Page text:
|Publication number||US5784884 A|
|Application number||US 08/575,567|
|Publication date||Jul 28, 1998|
|Filing date||Dec 20, 1995|
|Priority date||Dec 20, 1995|
|Publication number||08575567, 575567, US 5784884 A, US 5784884A, US-A-5784884, US5784884 A, US5784884A|
|Inventors||Wayne M. Poerio, Matthias Eder|
|Original Assignee||United Technologies Corporation|
|Export Citation||BiBTeX, EndNote, RefMan|
|Patent Citations (5), Referenced by (17), Classifications (9), Legal Events (4)|
|External Links: USPTO, USPTO Assignment, Espacenet|
This invention was made under a United States Government contract and the Government has in interest herein.
This invention relates to a fail-safe valve and particularly to a servo system for shutting off the flow in a fluid conducting conduit whenever a failure in the hard over position in the control system occurs.
As is well known in aircraft/engine technology it is abundantly important to assure that certain systems in the engine or aircraft are shut down in the event that a failure in the hard over position is evidenced. Typically such systems through an electrical or electronic feedback or electrical or electronic sensing system monitor the system and relay an electrical signal to an electrical solenoid to effectuate a shut off function upon detection of a failure in the hard over position.
There are a sundry prior art patents that teach the use of solenoid valves for shutting down a system for one reason or another. For example, U.S. Pat. No. 2,938,537 granted to Jensen et al on May 31, 1960 discloses a simplified solenoid valve that serves to shut down the system by a manual input to the system. A somewhat more complex system using a solenoid operated valve is disclosed in U.S. Pat. No. 3,669,559 granted to Teetsuzo Sakamoto et al on Jun. 13, 1972. Fail-fixed types of solenoid operated systems are disclosed in U.S. Pat. No. 4,276,809 granted to Kast on Jul. 7, 1981 and U.S. Pat. No. 4,375,780 granted to Davis on Mar. 8, 1983. In all of these systems, a solenoid valve is utilized for performing the fail-safe or fail-fixed function.
We have found that we can obviate the problems and disadvantages associated with the solenoid operated valve by completely eliminating the solenoid, yet performing the same function hydro-mechanically. To this end the present invention eliminates the electrical aspects of the solenoid valve and hence, eliminating the necessity of an electrical interface, and, in addition reduces costs and weight.
An object of this invention is to provide an hydromechanical fail-safe system.
A further object of this invention is to provide an improved hydromechanical fail-safe system with an equal-area servo piston that is activated upon receiving a low pressure signal that is characterized as being less expensive, lighter and avoids any electrical interface.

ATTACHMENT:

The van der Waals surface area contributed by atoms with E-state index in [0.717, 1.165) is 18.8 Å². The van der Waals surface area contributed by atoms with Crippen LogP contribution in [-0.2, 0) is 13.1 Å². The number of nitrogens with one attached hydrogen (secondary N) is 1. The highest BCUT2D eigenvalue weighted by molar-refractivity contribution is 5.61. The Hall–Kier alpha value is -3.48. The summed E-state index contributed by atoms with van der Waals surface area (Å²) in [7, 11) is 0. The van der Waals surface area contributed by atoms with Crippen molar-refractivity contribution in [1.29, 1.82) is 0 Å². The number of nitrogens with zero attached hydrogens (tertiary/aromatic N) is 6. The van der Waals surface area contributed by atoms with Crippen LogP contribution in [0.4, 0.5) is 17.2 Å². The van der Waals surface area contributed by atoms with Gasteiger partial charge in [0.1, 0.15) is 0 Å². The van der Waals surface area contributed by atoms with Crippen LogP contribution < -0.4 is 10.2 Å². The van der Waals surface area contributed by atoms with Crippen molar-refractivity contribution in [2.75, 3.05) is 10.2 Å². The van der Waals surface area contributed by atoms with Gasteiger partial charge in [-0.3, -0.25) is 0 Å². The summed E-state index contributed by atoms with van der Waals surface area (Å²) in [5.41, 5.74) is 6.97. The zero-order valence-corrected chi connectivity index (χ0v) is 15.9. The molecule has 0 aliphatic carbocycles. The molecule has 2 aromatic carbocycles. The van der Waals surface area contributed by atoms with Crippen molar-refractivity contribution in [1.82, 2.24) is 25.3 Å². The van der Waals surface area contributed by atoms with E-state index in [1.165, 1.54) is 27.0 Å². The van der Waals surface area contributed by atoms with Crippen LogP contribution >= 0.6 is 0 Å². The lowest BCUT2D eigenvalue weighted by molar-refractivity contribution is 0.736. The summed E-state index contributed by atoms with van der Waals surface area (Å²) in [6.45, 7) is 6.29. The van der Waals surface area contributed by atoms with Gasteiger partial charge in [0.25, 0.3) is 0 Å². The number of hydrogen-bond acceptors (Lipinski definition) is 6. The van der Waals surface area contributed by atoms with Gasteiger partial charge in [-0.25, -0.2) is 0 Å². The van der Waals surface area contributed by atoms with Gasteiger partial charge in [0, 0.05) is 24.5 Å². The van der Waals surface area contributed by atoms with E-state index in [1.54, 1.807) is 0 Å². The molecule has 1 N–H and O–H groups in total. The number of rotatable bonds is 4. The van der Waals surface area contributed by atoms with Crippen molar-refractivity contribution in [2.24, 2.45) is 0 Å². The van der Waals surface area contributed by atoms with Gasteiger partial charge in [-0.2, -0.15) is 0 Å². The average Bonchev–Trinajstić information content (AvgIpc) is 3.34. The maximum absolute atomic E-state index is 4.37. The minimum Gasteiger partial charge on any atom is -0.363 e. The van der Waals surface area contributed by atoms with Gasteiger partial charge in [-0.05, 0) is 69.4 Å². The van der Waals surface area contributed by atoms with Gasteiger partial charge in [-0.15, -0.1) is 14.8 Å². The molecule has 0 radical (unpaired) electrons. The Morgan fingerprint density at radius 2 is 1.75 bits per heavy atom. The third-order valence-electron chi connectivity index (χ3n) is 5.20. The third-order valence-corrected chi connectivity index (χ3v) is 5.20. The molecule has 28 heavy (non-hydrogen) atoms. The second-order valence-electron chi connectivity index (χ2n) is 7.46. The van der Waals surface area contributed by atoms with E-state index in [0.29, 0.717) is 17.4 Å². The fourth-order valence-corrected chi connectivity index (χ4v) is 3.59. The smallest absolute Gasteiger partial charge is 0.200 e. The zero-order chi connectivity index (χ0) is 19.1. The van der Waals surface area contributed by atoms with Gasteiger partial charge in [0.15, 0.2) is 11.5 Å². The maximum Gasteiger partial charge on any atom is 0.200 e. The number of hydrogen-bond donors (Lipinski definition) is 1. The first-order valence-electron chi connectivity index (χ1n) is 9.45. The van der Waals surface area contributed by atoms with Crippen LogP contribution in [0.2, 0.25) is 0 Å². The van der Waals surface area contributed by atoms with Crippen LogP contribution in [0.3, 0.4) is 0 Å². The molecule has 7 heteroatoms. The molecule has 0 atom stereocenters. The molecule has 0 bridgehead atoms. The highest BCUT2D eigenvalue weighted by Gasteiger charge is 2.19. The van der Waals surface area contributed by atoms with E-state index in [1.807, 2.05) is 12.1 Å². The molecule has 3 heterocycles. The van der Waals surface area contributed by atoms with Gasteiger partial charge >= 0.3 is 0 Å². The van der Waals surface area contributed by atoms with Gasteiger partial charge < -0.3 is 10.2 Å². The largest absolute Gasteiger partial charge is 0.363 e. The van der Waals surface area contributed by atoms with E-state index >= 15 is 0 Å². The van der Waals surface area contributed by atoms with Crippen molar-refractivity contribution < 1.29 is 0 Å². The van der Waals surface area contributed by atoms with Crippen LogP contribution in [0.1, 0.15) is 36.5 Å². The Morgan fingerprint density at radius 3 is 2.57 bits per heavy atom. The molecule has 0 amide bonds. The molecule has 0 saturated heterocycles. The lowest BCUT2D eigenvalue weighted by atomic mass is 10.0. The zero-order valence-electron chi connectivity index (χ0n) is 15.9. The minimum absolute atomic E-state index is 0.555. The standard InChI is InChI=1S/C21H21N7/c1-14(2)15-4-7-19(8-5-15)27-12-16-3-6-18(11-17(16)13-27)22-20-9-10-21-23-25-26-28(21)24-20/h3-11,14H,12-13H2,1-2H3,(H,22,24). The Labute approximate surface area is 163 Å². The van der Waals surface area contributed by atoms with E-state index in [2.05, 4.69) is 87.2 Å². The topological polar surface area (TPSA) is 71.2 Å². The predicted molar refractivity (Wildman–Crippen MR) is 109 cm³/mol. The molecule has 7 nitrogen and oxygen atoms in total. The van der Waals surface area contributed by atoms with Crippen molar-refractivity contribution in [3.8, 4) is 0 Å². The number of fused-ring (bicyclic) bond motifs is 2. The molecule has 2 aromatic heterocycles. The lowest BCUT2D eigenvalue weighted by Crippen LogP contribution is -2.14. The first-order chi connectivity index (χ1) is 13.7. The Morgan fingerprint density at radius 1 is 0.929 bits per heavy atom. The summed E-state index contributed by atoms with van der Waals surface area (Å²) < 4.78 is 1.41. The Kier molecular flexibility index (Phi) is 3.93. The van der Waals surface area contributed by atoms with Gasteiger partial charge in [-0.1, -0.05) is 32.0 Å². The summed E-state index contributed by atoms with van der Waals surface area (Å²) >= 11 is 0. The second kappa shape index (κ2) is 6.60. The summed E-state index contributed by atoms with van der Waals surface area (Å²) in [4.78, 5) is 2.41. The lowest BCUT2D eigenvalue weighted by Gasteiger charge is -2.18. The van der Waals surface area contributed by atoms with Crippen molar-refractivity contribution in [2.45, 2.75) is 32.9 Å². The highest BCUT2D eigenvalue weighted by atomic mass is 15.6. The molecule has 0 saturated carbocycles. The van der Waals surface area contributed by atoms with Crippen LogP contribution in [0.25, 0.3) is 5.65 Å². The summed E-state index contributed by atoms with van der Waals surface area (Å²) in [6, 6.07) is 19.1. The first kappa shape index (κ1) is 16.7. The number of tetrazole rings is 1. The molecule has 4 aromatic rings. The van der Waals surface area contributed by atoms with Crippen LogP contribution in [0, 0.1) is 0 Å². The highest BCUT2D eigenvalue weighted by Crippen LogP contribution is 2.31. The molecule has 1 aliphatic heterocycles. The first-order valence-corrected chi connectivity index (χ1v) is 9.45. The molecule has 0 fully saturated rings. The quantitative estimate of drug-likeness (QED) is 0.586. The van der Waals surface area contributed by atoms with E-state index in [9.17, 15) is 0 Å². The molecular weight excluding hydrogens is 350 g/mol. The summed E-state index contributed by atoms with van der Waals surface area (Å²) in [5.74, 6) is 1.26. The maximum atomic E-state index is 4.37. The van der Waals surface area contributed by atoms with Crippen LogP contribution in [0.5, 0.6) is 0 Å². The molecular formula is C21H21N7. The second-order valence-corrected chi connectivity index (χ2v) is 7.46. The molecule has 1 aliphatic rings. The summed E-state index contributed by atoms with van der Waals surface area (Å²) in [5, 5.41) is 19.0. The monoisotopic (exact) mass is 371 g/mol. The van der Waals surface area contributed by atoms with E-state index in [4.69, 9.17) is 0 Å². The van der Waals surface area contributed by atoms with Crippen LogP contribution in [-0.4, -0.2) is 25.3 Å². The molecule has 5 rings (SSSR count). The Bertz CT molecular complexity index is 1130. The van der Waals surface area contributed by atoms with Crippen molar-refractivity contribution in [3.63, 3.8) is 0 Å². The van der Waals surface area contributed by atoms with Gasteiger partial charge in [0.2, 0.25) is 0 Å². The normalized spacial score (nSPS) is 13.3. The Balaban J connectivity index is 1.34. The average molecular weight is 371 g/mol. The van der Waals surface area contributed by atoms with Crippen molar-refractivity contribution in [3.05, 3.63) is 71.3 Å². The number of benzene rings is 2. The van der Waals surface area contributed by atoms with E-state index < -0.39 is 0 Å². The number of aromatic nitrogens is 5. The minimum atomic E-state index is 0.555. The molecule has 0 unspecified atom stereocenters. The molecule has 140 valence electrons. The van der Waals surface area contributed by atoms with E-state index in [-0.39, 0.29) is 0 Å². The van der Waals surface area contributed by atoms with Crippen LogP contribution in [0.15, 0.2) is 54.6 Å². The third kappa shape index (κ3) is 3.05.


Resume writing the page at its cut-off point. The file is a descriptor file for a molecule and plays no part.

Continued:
A further object of this invention is to provide an improved fail-closed hydromechanical system for an anti-icing system for aircraft powered by a turbine type of power plant.
The foregoing and other features of the present invention will become more apparent from the following description and accompanying drawings.
FIG. 1 is a schematic illustration of the invention during normal anti-icing operation; and
FIG. 2 is a schematic illustration substantially identical to FIG. 1 when the fail-closed system is activated.
While this invention is being disclosed in its preferred embodiment as a fail-closed hydromechanical servo mechanism for an anti-icing system for a gas turbine engine powering aircraft, as one skilled in this art will appreciate the system described herein could be utilized in any other hydromechanical or electromechanical system where it is desirable to have a fail-safe feature. Obviously, the failure in the hard over position could manifest an opened position as well as a closed position.
Referring to the schematic in FIG. 1, there is schematically shown a gas turbine engine generally indicated by reference numeral 10 of the type that includes twin spools. The high pressure spool or gas generator includes the high pressure compressor 12 driven by the high pressure turbine 14 interconnected by shaft 24 mounted about the axis of the engine for rotational movement. The low pressure spool consists of the low pressure compressor which may also include a fan and the low pressure turbine 22 interconnected by the shaft 16 that is coaxially mounted relative to shaft 16. Air admitted through the inlet passing through vanes 30 is admitted to the fan/compressor 18 where a portion is fed to the gas generator and a portion of air bypasses the main engine through the bypass duct 20. The air fed to the gas generator is compressed by the low pressure compressor 18 and further compressed by the high pressure compressor 12 after being regulated by the vanes 36 for maximizing the angle of attack. Fuel is fed to the annular burner 23 which is controlled via the fuel control 25 where it burns to generate and accelerate the already heated air for powering the turbines and providing thrust. The engine may include an augmentor 26 for enhancing the thrust during certain engine operations and an exhaust nozzle 28 to change the exhaust discharge area to accommodate augmenting operation and non-augmenting operations.